Pakistani Army Commander General Qamar Javed Bajwa visits Saudi Arabia Monday; In an attempt to ease a dispute between the two countries over policies related to the disputed Kashmir region between Pakistan and India.

Tensions escalated between the two sides following statements by Pakistani Foreign Minister Shah Mahmud Qureshi, in which he criticized the stance of Riyadh and the Organization of Islamic Cooperation on the Kashmir issue, calling for a more hardline stance towards India's behavior in the disputed region.

A Pakistani army spokesman said that Bajwa's visit "focuses - mainly - on military matters," but army and government officials in Pakistan told Reuters that Bajwa would work hard to calm the situation that could - if not change - greatly damage the bank's foreign reserves. Pakistan Central.

Saudi Arabia, its traditional ally, Pakistan, granted a $ 3 billion loan and $ 3.2 billion of credit to buy oil to help it overcome the balance of payments crisis in late 2018.

Out of discontent with Pakistani demands for Riyadh to hold a high-level meeting to shed light on Indian violations in the disputed territory of Kashmir, Saudi Arabia forced Pakistan to repay a billion dollars ahead of schedule, and request another billion dollars from the loan.

Riyadh also did not respond to Pakistani requests to extend the oil facilities, army and Finance Ministry officials told Reuters.

"I think the aim is to convince them that there is no shift in foreign policy," said a senior Pakistani military official.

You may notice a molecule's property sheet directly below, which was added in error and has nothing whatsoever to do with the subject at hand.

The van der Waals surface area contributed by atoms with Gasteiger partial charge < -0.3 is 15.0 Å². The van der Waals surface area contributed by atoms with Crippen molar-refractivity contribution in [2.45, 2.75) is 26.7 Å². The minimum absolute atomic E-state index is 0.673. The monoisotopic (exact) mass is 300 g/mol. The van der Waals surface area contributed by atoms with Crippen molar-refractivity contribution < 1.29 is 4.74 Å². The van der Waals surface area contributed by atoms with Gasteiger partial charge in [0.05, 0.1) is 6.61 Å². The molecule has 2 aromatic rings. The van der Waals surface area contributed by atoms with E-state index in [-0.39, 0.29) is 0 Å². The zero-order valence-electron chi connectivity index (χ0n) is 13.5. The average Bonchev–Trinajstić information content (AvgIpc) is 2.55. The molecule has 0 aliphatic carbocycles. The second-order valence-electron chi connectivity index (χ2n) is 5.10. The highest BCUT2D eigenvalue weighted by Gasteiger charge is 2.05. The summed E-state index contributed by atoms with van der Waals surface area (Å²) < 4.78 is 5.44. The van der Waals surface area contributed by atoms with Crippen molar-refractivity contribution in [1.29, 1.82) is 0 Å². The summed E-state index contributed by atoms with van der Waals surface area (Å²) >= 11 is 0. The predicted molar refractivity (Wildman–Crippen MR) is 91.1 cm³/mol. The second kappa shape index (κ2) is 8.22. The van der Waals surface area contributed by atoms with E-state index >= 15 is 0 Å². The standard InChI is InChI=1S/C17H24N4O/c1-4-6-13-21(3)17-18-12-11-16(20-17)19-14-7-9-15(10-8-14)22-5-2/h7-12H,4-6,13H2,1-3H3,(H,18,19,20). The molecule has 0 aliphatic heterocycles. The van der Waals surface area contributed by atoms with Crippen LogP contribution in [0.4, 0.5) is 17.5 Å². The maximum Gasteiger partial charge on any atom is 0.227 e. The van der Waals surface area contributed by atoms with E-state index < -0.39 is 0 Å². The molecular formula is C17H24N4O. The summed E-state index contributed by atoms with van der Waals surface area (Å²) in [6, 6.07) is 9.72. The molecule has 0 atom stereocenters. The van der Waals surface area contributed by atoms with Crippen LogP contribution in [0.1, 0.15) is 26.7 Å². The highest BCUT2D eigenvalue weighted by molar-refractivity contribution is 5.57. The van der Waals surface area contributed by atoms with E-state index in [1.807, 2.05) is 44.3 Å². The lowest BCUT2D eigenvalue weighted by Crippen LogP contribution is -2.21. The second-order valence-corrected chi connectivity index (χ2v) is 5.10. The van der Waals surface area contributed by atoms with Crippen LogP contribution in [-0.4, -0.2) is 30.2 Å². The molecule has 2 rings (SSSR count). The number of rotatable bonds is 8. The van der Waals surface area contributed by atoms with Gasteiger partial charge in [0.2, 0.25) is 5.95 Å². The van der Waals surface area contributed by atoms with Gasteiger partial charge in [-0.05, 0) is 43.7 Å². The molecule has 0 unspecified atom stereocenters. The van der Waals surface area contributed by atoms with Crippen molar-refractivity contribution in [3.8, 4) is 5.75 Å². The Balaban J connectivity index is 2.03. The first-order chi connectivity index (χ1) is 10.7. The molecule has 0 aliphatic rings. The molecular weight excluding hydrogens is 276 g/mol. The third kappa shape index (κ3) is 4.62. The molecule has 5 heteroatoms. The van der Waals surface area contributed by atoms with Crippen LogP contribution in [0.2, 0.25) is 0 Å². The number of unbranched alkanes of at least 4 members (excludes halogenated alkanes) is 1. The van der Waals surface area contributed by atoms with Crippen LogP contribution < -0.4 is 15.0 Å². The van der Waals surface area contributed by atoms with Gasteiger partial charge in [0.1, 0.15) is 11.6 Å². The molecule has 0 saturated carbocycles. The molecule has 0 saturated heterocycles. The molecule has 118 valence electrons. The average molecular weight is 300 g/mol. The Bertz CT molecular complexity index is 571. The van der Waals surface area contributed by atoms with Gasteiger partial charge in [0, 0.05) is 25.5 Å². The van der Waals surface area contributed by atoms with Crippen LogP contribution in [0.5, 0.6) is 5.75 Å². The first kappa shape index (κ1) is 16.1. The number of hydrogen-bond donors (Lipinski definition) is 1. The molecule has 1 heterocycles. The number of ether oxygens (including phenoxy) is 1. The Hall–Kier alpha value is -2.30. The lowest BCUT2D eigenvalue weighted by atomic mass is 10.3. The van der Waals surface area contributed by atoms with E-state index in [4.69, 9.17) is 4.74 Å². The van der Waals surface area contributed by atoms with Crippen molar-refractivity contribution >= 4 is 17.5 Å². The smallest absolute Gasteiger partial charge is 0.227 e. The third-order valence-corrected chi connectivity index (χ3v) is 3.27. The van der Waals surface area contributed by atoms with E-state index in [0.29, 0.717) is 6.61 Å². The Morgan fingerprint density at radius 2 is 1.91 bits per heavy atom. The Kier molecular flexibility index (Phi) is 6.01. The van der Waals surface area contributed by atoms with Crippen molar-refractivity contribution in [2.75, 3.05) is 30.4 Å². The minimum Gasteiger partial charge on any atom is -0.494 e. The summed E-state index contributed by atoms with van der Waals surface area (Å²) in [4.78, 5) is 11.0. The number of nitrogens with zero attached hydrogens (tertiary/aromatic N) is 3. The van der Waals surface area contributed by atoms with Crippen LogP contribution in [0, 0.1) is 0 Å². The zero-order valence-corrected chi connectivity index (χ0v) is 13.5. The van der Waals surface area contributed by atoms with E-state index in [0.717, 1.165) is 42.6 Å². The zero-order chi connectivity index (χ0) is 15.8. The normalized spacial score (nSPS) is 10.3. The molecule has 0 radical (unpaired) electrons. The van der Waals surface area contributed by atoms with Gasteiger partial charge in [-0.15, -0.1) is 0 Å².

The Organization of Islamic Cooperation - led by Saudi Arabia - only held low-level meetings on Kashmir, despite Islamabad's demands.

Reuters says - quoting analysts - that Saudi Arabia does not want to risk its commercial interests in India in order to support Pakistan on the Kashmir issue. They added that Riyadh may also have reservations about the possibility of Iran joining the Pakistan-China Economic Corridor, which is part of the Chinese Belt and Road Initiative.

The Pakistani foreign minister said last week that if Saudi Arabia did not hold a meeting on Kashmir, Pakistan might call a meeting of Islamic countries that support their position on the issue.

Last year, Islamabad withdrew from a forum of Islamic countries at the last minute at the insistence of Riyadh, which considered the meeting an attempt to challenge its leadership of the Organization of Islamic Cooperation.

Hafez Taher Ashrafi, a prominent Pakistani cleric who went to Riyadh before visiting the army chief, expressed optimism, saying that Saudi King Salman bin Abdulaziz and Crown Prince Mohammed bin Salman have a long history of good relations with Pakistan, adding, "I do not think that matters reached Level of intense disagreement. "